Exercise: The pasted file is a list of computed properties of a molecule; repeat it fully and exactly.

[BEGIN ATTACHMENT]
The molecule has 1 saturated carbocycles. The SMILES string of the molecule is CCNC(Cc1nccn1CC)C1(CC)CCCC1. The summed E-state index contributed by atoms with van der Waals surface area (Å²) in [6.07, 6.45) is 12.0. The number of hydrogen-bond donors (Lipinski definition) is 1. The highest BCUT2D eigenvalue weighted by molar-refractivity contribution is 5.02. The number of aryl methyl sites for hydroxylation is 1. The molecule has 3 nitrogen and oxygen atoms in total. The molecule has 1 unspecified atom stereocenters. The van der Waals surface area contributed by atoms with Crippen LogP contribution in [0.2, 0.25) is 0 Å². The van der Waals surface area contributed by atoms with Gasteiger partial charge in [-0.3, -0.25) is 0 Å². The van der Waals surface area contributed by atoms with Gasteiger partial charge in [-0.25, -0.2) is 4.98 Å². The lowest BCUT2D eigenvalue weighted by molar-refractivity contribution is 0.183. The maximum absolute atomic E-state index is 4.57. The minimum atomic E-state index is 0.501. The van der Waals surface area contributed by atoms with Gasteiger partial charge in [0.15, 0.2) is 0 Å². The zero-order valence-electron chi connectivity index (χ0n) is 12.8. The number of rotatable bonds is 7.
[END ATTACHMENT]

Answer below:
The molecule has 1 saturated carbocycles. The SMILES string of the molecule is CCNC(Cc1nccn1CC)C1(CC)CCCC1. The summed E-state index contributed by atoms with van der Waals surface area (Å²) in [6.07, 6.45) is 12.0. The number of hydrogen-bond donors (Lipinski definition) is 1. The highest BCUT2D eigenvalue weighted by molar-refractivity contribution is 5.02. The number of aryl methyl sites for hydroxylation is 1. The molecule has 3 nitrogen and oxygen atoms in total. The molecule has 1 unspecified atom stereocenters. The van der Waals surface area contributed by atoms with Crippen LogP contribution in [0.2, 0.25) is 0 Å². The van der Waals surface area contributed by atoms with Gasteiger partial charge in [-0.3, -0.25) is 0 Å². The van der Waals surface area contributed by atoms with Gasteiger partial charge in [-0.25, -0.2) is 4.98 Å². The lowest BCUT2D eigenvalue weighted by molar-refractivity contribution is 0.183. The maximum absolute atomic E-state index is 4.57. The minimum atomic E-state index is 0.501. The van der Waals surface area contributed by atoms with Gasteiger partial charge in [0.15, 0.2) is 0 Å². The zero-order valence-electron chi connectivity index (χ0n) is 12.8. The number of rotatable bonds is 7.